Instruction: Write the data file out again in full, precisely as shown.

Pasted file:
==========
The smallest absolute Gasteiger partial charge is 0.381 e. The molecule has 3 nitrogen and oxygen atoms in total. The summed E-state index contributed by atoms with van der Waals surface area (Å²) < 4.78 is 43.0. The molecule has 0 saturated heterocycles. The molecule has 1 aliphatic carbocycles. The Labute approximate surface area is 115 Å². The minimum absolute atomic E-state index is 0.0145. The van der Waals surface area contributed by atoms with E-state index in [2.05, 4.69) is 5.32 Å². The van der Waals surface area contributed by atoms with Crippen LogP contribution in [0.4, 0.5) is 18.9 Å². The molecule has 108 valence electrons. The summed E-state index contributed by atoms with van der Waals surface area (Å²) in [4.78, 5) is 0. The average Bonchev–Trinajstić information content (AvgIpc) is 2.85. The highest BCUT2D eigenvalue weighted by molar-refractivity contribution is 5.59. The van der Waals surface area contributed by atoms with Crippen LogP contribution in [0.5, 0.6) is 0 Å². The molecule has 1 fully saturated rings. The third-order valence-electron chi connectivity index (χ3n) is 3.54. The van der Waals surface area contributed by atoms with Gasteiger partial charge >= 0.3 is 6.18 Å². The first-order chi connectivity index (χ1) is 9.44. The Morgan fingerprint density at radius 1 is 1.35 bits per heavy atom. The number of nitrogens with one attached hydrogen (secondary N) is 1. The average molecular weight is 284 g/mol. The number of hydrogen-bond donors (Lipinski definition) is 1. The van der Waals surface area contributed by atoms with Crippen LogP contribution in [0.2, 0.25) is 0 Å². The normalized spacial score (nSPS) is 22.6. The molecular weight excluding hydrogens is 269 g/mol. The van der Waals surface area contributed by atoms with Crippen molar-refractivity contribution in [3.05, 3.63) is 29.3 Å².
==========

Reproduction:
The smallest absolute Gasteiger partial charge is 0.381 e. The molecule has 3 nitrogen and oxygen atoms in total. The summed E-state index contributed by atoms with van der Waals surface area (Å²) < 4.78 is 43.0. The molecule has 0 saturated heterocycles. The molecule has 1 aliphatic carbocycles. The Labute approximate surface area is 115 Å². The minimum absolute atomic E-state index is 0.0145. The van der Waals surface area contributed by atoms with E-state index in [2.05, 4.69) is 5.32 Å². The van der Waals surface area contributed by atoms with Crippen LogP contribution in [0.4, 0.5) is 18.9 Å². The molecule has 108 valence electrons. The summed E-state index contributed by atoms with van der Waals surface area (Å²) in [4.78, 5) is 0. The average Bonchev–Trinajstić information content (AvgIpc) is 2.85. The highest BCUT2D eigenvalue weighted by molar-refractivity contribution is 5.59. The van der Waals surface area contributed by atoms with Crippen LogP contribution in [0.5, 0.6) is 0 Å². The molecule has 1 fully saturated rings. The third-order valence-electron chi connectivity index (χ3n) is 3.54. The van der Waals surface area contributed by atoms with Gasteiger partial charge >= 0.3 is 6.18 Å². The first-order chi connectivity index (χ1) is 9.44. The Morgan fingerprint density at radius 1 is 1.35 bits per heavy atom. The number of nitrogens with one attached hydrogen (secondary N) is 1. The average molecular weight is 284 g/mol. The number of hydrogen-bond donors (Lipinski definition) is 1. The van der Waals surface area contributed by atoms with Crippen LogP contribution in [0.2, 0.25) is 0 Å². The normalized spacial score (nSPS) is 22.6. The molecular weight excluding hydrogens is 269 g/mol. The van der Waals surface area contributed by atoms with Crippen molar-refractivity contribution in [3.05, 3.63) is 29.3 Å².